Confronting Medical Exams

“All these times, we have been making choices at different levels to join ourselves with the most demanding and most prestigious Medical field. But the Medical exams are a few instances where the Medical field makes choices to incorporate us with it”.

Medical exams may well be a few of the most stressful and worrying times in our life. There are a variety of assessments, (written exam, viva voice, OSCE and spots exams) each which have their own unique way of terrorizing students. We sit there in front of what seems like an endless, soul-destroying textbook, and it just seems hopeless. We despair, some of our friends seem to know so much more than us and every time they spout things we don’t know, we feel more and more depressed.

Most people worry about failing, but what is the reality? Who really fails? The answer is, virtually no-one. You will not feel reassured by that, but let me tell you a few things that will reassure you. There are only three groups of people who can be relied upon to fail their exam:

  • Unprofessional people
  • People who think they can pass without doing their work
  • People who are ill on the day of the exam.

There will be students who come up to you and tell you they failed because they were ‘unlucky’.  Students have to believe that no-one fails because they are unlucky; as the exams are designed and marked to make sure that doesn’t happen. People who failed did so because they were in one of the three groups above.

If you consider the people in a batch, you can probably identify the unprofessional ones; they’ve possibly been warned by the doctors and nursing staff about their behavior or their attire. However, the vast majority of those who fail, are the ones in the second group. You will not pass an exam if you don’t do the preparation.

The OSCE (pre-professorial OSCE exam and OSCE component in other exams) is the exam that proves whether you have done the work, been on the wards, clerked patients, seen pathology, ward managements and followed doctors. That’s why it is a good exam. It is the great discriminator. It separates the academically gifted people, who can’t be bothered to go to the ward from those people who will be good doctors. You will not pass the OSCEs if you do not see patients. There is no book that substitutes for clinical experience. You cannot con the examiners into thinking that you have done the work when you haven’t. Basically, the people who pass have taken the exams seriously.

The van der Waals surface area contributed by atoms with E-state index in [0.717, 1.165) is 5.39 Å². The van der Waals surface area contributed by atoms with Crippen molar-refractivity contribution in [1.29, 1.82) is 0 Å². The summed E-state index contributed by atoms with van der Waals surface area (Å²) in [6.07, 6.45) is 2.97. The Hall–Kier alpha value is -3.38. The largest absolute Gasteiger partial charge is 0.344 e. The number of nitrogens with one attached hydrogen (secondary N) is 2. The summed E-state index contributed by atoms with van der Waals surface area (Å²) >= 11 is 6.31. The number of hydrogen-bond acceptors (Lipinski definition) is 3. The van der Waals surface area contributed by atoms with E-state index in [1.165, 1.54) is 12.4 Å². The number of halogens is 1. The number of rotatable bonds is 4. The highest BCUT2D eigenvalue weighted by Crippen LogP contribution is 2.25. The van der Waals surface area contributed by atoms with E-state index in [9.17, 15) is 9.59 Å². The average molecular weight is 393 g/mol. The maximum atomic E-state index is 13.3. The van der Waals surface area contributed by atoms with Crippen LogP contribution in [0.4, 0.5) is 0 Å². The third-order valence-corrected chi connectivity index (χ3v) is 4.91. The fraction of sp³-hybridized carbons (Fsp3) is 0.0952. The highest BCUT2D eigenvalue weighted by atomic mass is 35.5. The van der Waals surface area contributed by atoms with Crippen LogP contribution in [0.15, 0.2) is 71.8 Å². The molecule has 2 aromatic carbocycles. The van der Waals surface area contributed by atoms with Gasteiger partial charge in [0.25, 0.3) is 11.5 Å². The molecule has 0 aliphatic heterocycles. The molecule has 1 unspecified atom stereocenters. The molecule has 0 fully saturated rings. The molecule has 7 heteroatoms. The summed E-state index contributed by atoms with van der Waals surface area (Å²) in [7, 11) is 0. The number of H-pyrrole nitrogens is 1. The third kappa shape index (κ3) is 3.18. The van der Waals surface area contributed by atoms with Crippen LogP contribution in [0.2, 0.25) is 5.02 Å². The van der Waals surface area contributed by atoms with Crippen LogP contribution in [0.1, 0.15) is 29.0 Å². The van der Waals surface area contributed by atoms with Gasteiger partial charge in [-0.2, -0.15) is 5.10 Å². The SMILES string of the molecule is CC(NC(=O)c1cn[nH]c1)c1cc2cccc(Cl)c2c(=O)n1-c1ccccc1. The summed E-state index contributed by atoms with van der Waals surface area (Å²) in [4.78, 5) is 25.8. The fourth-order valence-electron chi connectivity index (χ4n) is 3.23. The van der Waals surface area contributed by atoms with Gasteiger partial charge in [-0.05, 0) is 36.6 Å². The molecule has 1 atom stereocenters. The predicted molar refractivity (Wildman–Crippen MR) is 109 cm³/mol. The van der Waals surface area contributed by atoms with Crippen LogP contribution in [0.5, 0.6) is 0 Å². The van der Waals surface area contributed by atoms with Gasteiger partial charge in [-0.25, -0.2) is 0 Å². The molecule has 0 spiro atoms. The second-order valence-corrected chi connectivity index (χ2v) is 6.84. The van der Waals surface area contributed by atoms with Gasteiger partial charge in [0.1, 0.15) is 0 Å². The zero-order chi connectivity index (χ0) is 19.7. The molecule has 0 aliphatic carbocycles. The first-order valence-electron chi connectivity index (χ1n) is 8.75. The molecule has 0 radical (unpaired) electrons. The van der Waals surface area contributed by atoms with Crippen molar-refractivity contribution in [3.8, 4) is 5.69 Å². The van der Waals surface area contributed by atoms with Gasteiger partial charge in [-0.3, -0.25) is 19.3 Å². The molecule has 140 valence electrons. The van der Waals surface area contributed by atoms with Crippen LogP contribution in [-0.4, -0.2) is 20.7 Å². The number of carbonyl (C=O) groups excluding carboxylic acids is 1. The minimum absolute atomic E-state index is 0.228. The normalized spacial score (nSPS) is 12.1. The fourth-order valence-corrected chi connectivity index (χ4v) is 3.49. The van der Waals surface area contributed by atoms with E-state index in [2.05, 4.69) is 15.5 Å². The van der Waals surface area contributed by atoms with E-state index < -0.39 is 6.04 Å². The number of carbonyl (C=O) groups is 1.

How to Pass


Many surveys have shown that an isolated doctor is always bad. It’s the same when you near the final year, approaching final exams. You must work with your colleagues. Get into groups ideally between two to four. Try to make sure that you all get on with one another. If you don’t have any friends, find some! Many of our consultants promote the team work of the students within their groups and there were incidents where we were taught lessons when we failed to keep up the team spirit in ward works.

Having discussions is the effective tool to acquire knowledge within a limited timeframe. If you think that you don’t know anything; join a discussion group and you may catch something there. If you think that you know something; join a discussion group and you may clarify many things! And if you think that you do know everything; join a discussion group and you may be challenged with something there. And this is how a discussion goes well with these three groups of people.

You need to learn and hunt in packs. When you hear of a patient who has a physical sign, go together. It’s not good examining patients on your own as you won’t know what mistake you are making. Take turn to examine while others watch and critique. Present to your friends as you would present to examiners.

Treat patients with the respect they deserve. If you treat them as human beings, in contrast to seeing them as ‘cases’, when you practice, you’ll treat them as human beings in your exams as well. The examiners make note of it and if you make a mess of a station, your attitude to the patient and examiners may encourage the examiners to give you a borderline pass instead of a fail. They know a gentle, polite doctor when they see one.


There are many people who can help you in the build-up to exams. Apart from the structured teaching with consultants, lecturers, X-rays and so on, there are others who can help you. Speak to seniors, demonstrators, interns, SHOs, registrars and senior registrars who spend their time to teach passionately. Do not ask randomly! There are many extremely good and knowledgeable people, but there are also few people who will waste your time and not teach you anything of value. Speak to registrars and house officers, they will help you to locate patents with good histories and signs that they pick-up on admission days.  These simple things will help you more than you would believe. They also reduce the time you spend running aimlessly.